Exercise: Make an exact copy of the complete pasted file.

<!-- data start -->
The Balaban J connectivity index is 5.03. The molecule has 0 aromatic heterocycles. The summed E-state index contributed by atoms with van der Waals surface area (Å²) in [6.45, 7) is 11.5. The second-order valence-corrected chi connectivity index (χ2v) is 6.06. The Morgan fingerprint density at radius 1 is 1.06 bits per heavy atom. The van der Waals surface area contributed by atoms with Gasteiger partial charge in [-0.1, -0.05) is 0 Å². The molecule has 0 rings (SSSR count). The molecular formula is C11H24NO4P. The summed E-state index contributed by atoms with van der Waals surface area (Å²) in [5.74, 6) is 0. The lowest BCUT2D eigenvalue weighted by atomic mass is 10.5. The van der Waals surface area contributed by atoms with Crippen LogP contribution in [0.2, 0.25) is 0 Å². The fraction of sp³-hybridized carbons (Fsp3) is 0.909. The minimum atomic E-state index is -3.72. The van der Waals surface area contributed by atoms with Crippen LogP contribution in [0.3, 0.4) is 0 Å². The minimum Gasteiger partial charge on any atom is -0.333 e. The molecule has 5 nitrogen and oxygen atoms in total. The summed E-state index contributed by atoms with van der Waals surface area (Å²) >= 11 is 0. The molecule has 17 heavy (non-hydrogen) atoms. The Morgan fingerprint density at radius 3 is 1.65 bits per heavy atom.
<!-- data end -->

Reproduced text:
The Balaban J connectivity index is 5.03. The molecule has 0 aromatic heterocycles. The summed E-state index contributed by atoms with van der Waals surface area (Å²) in [6.45, 7) is 11.5. The second-order valence-corrected chi connectivity index (χ2v) is 6.06. The Morgan fingerprint density at radius 1 is 1.06 bits per heavy atom. The van der Waals surface area contributed by atoms with Gasteiger partial charge in [-0.1, -0.05) is 0 Å². The molecule has 0 rings (SSSR count). The molecular formula is C11H24NO4P. The summed E-state index contributed by atoms with van der Waals surface area (Å²) in [5.74, 6) is 0. The lowest BCUT2D eigenvalue weighted by atomic mass is 10.5. The van der Waals surface area contributed by atoms with Crippen LogP contribution in [0.2, 0.25) is 0 Å². The fraction of sp³-hybridized carbons (Fsp3) is 0.909. The minimum atomic E-state index is -3.72. The van der Waals surface area contributed by atoms with Crippen LogP contribution in [0.3, 0.4) is 0 Å². The minimum Gasteiger partial charge on any atom is -0.333 e. The molecule has 5 nitrogen and oxygen atoms in total. The summed E-state index contributed by atoms with van der Waals surface area (Å²) >= 11 is 0. The molecule has 17 heavy (non-hydrogen) atoms. The Morgan fingerprint density at radius 3 is 1.65 bits per heavy atom.